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It's weird. For instance, the analog I've talked about with you in private, in particular... there was a good bit more snowpack through the Midwest by now that year (but I think that's about to start playing catch up) and other differences that agree with your point... but down here, it's played out so similarly in such detail that we're talking about specific weather systems on specific calendar days... a light snow threat on Christmas Eve night, a severe weather system on New Year's Eve, and a heavy wet accumulating Gulf low snow system around the 9th-11th of January. All that in a general pattern that has roughly behaved similarly overall since December. It's weird how it can be so similar here and so different elsewhere, when the overall large-scale upper-level pattern over the whole CONUS if not North America overall has matched pretty well to that analog so far.
cough april 74, april 2011?
 

Fred Gossage

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cough april 74, april 2011?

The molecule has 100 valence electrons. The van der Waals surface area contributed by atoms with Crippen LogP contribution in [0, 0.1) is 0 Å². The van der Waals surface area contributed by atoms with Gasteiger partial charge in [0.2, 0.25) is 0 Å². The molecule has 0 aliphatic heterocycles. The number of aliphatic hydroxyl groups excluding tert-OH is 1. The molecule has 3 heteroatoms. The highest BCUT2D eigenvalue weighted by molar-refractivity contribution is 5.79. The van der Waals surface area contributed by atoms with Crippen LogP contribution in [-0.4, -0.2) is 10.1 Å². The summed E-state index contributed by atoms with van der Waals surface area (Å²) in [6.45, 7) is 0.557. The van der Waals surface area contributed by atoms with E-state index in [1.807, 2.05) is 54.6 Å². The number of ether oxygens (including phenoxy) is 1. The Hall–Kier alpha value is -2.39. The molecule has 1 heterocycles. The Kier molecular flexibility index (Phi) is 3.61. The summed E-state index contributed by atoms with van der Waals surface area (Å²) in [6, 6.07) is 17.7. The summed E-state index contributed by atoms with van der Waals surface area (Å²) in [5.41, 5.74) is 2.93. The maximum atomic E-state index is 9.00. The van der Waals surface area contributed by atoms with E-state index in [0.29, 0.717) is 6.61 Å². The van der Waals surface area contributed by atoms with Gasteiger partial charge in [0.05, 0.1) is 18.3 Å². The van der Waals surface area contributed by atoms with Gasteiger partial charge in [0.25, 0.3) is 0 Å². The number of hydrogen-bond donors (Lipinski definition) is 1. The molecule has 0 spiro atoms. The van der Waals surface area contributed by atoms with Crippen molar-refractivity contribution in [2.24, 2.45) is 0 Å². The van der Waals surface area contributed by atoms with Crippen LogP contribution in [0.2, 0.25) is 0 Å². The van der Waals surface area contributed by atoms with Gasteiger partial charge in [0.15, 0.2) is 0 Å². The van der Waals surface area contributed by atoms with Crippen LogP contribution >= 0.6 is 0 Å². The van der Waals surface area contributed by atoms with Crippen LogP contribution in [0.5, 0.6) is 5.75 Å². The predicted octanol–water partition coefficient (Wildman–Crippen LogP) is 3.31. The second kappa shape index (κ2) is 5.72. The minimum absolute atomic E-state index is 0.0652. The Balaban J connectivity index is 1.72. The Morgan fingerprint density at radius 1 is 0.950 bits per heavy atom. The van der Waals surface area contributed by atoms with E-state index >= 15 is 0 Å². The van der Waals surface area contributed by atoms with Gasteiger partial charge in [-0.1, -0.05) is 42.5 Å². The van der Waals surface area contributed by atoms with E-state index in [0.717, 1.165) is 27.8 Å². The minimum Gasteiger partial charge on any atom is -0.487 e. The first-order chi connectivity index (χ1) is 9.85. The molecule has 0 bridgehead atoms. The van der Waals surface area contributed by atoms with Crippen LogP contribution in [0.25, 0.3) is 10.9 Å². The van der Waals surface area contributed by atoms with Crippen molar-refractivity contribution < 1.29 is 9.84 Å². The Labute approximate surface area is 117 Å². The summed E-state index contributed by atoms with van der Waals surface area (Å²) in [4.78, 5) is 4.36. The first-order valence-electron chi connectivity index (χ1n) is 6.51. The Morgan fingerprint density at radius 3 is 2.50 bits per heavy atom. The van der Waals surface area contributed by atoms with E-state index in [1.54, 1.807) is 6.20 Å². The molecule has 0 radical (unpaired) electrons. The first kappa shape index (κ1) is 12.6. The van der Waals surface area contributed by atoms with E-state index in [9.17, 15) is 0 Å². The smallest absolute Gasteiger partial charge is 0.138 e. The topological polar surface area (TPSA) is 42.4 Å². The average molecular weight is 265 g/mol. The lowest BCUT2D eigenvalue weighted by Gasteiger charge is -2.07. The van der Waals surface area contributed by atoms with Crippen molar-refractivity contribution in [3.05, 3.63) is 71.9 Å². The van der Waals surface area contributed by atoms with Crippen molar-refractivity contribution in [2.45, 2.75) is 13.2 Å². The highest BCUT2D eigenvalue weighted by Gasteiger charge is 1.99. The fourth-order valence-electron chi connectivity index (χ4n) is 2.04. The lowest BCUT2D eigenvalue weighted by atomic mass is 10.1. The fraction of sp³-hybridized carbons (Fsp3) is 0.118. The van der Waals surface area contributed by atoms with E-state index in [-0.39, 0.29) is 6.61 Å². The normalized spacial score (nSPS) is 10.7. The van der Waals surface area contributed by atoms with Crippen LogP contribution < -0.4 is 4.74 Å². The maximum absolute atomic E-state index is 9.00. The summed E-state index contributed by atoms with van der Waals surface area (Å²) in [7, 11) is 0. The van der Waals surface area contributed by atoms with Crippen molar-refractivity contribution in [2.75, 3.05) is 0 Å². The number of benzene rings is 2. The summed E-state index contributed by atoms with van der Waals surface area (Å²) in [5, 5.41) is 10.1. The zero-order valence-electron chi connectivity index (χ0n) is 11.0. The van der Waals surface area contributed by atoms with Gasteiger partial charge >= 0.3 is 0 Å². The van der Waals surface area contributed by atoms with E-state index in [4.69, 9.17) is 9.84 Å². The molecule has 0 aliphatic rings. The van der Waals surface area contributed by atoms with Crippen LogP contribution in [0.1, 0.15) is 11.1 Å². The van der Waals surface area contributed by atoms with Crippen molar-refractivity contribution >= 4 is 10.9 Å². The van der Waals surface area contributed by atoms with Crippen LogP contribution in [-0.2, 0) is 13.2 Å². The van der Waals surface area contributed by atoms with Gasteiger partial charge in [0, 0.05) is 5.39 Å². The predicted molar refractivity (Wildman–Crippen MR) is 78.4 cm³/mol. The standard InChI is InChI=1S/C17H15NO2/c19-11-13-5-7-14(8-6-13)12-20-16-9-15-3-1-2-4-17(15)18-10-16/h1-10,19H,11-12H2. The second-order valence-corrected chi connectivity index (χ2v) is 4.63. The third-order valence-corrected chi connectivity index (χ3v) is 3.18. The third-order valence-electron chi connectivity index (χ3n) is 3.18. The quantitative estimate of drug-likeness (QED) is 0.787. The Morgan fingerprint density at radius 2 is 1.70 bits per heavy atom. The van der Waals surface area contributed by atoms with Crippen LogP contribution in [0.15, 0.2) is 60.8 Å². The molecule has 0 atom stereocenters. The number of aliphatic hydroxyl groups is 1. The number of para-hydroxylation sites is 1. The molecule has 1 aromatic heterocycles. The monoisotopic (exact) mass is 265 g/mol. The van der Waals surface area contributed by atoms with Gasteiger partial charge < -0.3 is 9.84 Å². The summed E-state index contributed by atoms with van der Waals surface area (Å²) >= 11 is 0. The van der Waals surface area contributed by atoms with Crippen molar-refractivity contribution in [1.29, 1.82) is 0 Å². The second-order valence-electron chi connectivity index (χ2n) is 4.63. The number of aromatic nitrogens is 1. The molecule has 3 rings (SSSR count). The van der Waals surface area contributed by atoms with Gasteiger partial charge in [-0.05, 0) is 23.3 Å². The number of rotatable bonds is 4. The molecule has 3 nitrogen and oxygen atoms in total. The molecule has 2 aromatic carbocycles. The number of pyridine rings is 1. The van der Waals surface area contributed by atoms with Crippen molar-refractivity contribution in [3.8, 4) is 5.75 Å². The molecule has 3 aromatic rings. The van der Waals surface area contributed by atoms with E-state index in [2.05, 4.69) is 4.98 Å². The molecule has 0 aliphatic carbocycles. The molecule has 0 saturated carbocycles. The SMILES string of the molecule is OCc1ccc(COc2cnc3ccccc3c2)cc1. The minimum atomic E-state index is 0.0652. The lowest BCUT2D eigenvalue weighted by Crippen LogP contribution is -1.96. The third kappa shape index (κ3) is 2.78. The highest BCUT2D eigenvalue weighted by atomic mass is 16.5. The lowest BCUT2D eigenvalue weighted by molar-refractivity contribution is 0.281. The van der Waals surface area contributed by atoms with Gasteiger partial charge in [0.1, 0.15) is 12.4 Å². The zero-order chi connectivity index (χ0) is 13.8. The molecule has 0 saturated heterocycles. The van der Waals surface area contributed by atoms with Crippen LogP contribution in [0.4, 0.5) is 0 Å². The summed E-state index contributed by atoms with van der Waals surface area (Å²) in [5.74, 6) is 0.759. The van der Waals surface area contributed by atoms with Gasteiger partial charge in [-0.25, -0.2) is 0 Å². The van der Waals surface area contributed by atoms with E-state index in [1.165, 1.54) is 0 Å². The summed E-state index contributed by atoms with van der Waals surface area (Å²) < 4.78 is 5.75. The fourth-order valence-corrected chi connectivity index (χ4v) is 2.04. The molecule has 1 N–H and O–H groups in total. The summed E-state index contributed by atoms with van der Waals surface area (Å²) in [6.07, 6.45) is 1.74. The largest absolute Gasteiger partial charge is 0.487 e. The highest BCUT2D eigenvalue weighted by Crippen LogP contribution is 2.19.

I will just say that all of those highlighted analogs above should show that the general large scale pattern is there for a potentially active severe weather season ahead, and not just in numbers but in the potential for a large scale intense event or two. All four of the years highlighted in the analog chart had high-end days. When you use certain "celebrity" analogs, people instantly blank out and think you're automatically calling for a repeat of the "celebrity" event itself, and I'm not, and we're not going there. Even if you have the exact same setup on the hemispheric or global level, it is up to individual synoptic systems to take full advantage of the background state, and then it is up to the mesoscale of one of those to take full advantage of its synoptic setup. And that is something we just can't know until we are running up on an individual system. But with everything in place, I just can't see how we can avoid an active stretch in a few months from now, with a higher-than-usual chance of a headliner type day or two.
 

Fred Gossage

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We've talked about the TNI (Trans-Nino Index) here a few times. For those of you that are wondering how it is calculated, here is the simple formula:

(ENSO Region 1+2) - (ENSO Region 4) = TNI